In the midst of a plane of centuries old olive trees which surrounds Ostuni, protected by strict laws imposed since the reign of Frederick II of Sweden, one of the oldest masseria farmhouses can be found. This masseria, Brancati, whose founding dates to the early Medieval or even the Roman period is evidenced by the presence of a very old underground olive mill (see photo), while the above ground constructions date to the X-
The noble Brancati family, originally from the Veneto region, arrived in Ostuni in the fourth century to buy olive groves, produce olive oil and then to trade it on the Genovese and Venetian markets.
The masseria was listed in the aristocracy register until this register was abandoned in the beginning of the seventeenth century. In about the fifteenth century the Brancati family added to the masseria by building other constructions above and around the underground olive mill. These structures were used as habitations, stables and barns and later the family constructed high walls that fortified the site. The walls were provided with walkways, gun ports and a tower which is currently incorporated in the living quarters which were enlarged between the XVIII and the XIX centuries.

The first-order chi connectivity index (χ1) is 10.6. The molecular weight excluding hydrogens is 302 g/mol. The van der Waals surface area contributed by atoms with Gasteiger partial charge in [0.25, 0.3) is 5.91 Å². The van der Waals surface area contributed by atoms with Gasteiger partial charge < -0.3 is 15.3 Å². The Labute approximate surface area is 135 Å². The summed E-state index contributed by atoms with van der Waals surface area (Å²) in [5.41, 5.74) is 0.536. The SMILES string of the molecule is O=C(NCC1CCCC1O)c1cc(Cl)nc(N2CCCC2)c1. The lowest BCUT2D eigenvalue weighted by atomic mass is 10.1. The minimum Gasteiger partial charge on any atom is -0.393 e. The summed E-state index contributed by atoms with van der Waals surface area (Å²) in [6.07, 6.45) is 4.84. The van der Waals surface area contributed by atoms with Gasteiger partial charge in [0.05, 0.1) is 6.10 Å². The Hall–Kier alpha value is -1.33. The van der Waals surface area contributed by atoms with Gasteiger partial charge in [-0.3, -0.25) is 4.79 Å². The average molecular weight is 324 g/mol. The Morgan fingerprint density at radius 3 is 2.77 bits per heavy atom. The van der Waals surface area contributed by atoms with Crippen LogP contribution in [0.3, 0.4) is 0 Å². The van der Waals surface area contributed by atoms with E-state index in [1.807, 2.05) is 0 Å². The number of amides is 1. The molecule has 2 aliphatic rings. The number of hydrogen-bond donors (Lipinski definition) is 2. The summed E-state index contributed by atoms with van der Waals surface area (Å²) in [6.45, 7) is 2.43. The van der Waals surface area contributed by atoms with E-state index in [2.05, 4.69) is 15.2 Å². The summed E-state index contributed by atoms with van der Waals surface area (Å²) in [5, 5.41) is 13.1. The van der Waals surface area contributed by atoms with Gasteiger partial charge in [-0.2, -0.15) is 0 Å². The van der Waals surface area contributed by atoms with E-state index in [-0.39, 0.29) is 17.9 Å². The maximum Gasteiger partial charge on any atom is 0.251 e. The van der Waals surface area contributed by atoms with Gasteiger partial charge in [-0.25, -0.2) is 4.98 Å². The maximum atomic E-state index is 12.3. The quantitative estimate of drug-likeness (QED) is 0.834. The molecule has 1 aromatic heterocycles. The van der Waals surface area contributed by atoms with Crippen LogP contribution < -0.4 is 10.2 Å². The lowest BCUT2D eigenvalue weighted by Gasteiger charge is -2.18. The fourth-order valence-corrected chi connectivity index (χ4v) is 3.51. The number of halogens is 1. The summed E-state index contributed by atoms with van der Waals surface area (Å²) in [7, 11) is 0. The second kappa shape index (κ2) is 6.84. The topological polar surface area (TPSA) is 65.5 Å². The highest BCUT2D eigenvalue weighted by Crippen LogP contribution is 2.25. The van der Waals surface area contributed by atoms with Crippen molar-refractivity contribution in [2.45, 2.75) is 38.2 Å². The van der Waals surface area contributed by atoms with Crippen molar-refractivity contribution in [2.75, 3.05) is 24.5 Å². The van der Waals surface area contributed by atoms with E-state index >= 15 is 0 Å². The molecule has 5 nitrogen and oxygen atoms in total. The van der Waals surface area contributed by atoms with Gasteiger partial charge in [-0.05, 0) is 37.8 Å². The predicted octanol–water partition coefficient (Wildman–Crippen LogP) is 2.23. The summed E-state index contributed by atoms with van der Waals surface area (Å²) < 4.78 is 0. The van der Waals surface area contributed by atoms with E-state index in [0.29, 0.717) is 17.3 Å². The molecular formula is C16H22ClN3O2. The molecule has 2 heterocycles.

In 1768 a chapel was built next to the main structure by the Piscopo family. Inside, a perfectly preserved, rococo style altar made out of soft stone can be seen. The facade of the mansion, with its three entrée ways and refined mouldings dates to the seventeenth century. The upper floor was finished in the eighteenth century by the then masseria owner Don Domenico Rodio in a neoclassic style.
In the beginning of the 1800s the Rodio family took over the masseria from the Piscopo family and in 1880 had a new olive mill with grinding stones (see photo) built in front of the main structure. Currently in this building, which houses the Museum dedicated to olive oil farming culture, the perfectly preserved mill stones are kept.
For six generations the Rodio family has produced extra virgin olive oil and now they also have opened the masseria’s doors to guests from all over the world (the original living quarters have been transformed into three accommodations, leaving the other structures and its architectonic features unaltered). Guided tours, including a tasting of the olive oil, are organized and mini courses on the characteristics of the oil are held.